Contact conductivity detection in poly(methyl methacylate)-based microfluidic devices for analysis of mono- and polyanionic molecules

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An on-column contact conductivity detector was developed for the analysis of various mono- and polyanionic compounds separated by electrophoresis chips fabricated in poly(methyl methacrylate) (PMMA) using hot embossing techniques from Ni electroforms. The detector consisted of a pair of Pt wires (127 μm diameter) with an end-to-end spacing of approximately 20 μm and situated within the fluidic channel. The waveform applied to the electrode pair was a bipolar pulse with a frequency of 5.0 kHz and was used to reduce the charging current from measurement so that the current recorded at the end of one pulse is more representative of the solution conductivity. Using the detector, separations of amino acids, peptides, proteins, and oligonucleotides were demonstrated. For the amino acids and peptides, free-solution zone electrophoresis was performed. A calibration plot for the amino acid alanine was found to be linear from approximately 10 to 100 nM in a carrier electrolyte consisting of 10 mM triethylamonium acetate. The concentration detection limit was found to be 8.0 nM, with the corresponding mass detection limit equal to 3.4 amol (injection volume = 425 pL). The protein separations with conductivity detection were performed using MEKC, in which the carrier electrolyte contained the anionic surfactant sodium dodecyl sulfate (SDS) above its cmc. Near baseline resolution was achieved in the PMMA microchip for a solution containing 8 different proteins. In the case of the DNA fragments, capillary electrochromatography was used with a C18-modified PMMA chip and a carrier electrolyte containing an ion-pairing agent.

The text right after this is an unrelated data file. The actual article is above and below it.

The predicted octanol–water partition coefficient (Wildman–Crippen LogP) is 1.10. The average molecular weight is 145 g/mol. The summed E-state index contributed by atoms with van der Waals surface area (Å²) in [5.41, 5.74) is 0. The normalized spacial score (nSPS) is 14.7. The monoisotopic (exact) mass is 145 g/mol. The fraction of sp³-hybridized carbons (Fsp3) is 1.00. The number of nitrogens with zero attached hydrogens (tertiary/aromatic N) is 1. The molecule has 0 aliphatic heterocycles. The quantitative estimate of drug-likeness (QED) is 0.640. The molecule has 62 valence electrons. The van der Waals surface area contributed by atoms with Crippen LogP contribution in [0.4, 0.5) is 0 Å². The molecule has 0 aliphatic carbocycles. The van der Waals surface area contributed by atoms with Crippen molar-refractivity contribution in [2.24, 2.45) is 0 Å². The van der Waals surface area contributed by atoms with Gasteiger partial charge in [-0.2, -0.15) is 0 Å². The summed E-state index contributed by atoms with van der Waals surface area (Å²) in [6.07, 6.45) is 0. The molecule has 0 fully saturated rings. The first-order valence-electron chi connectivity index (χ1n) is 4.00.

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Analytical Chemistry

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